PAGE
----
The structure of amorphous calcium carbonate (ACC) shows how it is formed. Image: © Nature Communications; Gindele et al. (2024):

Biomineralization mechanism revealed

How do living organisms produce minerals – for example, for their shells? Researchers from the University of Konstanz and Leibniz University Hannover have come a step closer to answering this question. In a joint study, they have deciphered the formation mechanism of amorphous calcium carbonate, an intermediate in biomineralization.

Many organisms can produce minerals or mineralized tissue. A well-known example is nacre, which is used in jewellery because of its iridescent colours. Chemically speaking, its formation begins with a mollusc extracting calcium and carbonate ions from water. However, the exact processes and conditions that lead to nacre, a composite of biopolymers and platelets of crystalline calcium carbonate, are the subject of intense debate among experts, and different theories exist.

Researchers do agree that non-crystalline intermediates, such as amorphous calcium carbonate (ACC), play a crucial role in biomineralization. Lobsters and other crustaceans, for example, keep a supply of ACC in their stomachs, which they use to build a new shell after moulting. In a recent study published in Nature Communications, researchers from the University of Konstanz and Leibniz University Hannover have now succeeded in deciphering the formation pathway of ACC.

A combination of advanced methods
The researchers led by Denis Gebauer (Leibniz University Hannover) and Guinevere Mathies (University of Konstanz) took advantage of the fact that ACC can be synthesised not only by living organisms, but also in the laboratory. Using advanced methods such as magic-angle spinning nuclear magnetic resonance (MAS NMR) spectroscopy, they analysed tiny ACC particles to determine their structure. "We struggled to interpret the spectra of ACC. They suggested dynamics, that we were unable to model at first," says Mathies.

An important clue was provided by the colleagues from Leibniz University Hannover. Maxim Gindele of the Gebauer group showed that ACC conducts electricity. Since ACC particles are very fragile and only tens of nanometres in size (around a 1,000th of the thickness of a human hair), this was not as easy as sticking two leads in. Instead, the measurements were carried out using conductivity atomic force microscopy (C-AFM), in which ACC particles on a flat surface are detected by a minuscule cantilever scanning the surface and visualised with the help of a laser beam. When the cantilever is placed on one of the nanoparticles, a current is passed through its tip to measure the conductivity.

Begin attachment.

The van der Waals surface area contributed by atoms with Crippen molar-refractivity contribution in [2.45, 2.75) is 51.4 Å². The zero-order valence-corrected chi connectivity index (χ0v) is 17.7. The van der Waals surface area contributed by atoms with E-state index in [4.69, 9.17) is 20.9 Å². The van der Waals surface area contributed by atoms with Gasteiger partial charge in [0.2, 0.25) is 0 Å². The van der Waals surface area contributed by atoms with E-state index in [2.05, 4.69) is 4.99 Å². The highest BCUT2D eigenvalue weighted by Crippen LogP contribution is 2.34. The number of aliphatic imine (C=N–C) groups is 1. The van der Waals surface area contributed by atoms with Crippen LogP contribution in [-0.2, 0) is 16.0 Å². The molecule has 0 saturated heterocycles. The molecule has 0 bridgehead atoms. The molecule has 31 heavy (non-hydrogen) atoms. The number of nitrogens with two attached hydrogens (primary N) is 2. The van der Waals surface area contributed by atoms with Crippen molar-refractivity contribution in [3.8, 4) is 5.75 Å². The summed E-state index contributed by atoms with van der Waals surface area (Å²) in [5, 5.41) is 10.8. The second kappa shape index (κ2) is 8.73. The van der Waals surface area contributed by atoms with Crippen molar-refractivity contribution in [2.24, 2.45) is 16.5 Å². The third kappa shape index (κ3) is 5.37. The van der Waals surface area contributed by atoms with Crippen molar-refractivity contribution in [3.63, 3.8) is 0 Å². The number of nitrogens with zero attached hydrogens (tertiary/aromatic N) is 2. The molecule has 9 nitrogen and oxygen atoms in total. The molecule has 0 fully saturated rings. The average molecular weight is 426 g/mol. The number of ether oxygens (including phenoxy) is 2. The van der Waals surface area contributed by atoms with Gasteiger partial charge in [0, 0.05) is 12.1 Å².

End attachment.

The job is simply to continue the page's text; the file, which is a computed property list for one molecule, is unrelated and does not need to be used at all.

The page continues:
Two different environments
Informed by the observation of conductivity, Sanjay Vinod Kumar of the Mathies group performed further MAS NMR experiments aimed at probing dynamics. They indicated two distinct chemical environments in the ACC particles. In the first environment, the water molecules are embedded in rigid calcium carbonate and can only undergo 180-degree flips. The second environment consists of water molecules undergoing slow tumbling and translation, with dissolved hydroxide ions. “The remaining challenge was to reconcile the two environments with the observed conductivity. Solid salts are insulators and therefore the second, mobile environment had to play a role,” says Mathies. In the new model, the mobile water molecules form a network through the ACC nanoparticles. The dissolved hydroxide ions carry the charge.

The researchers can also account for the formation of the two chemical environments: in water, calcium and carbonate ions tend to stick together and form dynamic assemblies called pre-nucleation clusters. The clusters can undergo phase separation and form dense, liquid droplets, which in turn merge into larger aggregations – similar to how soap bubbles coalesce. "The rigid, less mobile environment arises from the core of the dense, liquid nanodroplets. The network of mobile water molecules, on the other hand, remains from imperfect coalescence of the droplet surfaces during dehydration towards solid ACC," explains Gebauer.

These results are a significant step towards a structural model for ACC. At the same time, they provide solid evidence that mineralization starts with pre-nucleation clusters. "This not only brings us closer to understanding the secret of biomineralization, but can also have applications in the development of cementitious materials that bind carbon dioxide and, since we now know that ACC is a conductor, in electrochemical devices," concludes Mathies.

Key facts:

  • Original publication: M.B. Gindele, S. Vinod-Kumar, J. Rochau, D. Boemke, E. Gross, V. SubbaRao Redrouthu, D. Gebauer and G. Mathies (2024) Colloidal pathways of amorphous calcium carbonate formation lead to distinct water environments and conductivity. Nature Communications, DOI: 10.1038/s41467-023-44381-x
  • Study provides insight into the formation of minerals and mineralized tissues
  • Two chemically distinct environments in amorphous calcium carbonate are a remainder of its history as a colloid
  • The more mobile environment forms a network across the amorphous calcium carbonate and makes it an electrical conductor
  • Collaboration between research teams at the Department of Chemistry of the University of Konstanz and the Institute of Inorganic Chemistry of the Leibniz University Hannover
  • Open Science: The study has been published Open Access. The associated research data and analysis scripts are also freely available on Zenodo and as part of the Spinach Library
  • Funding: Deutsche Forschungsgemeinschaft (DFG) through the Emmy Noether Programme (awarded to Guinevere Mathies)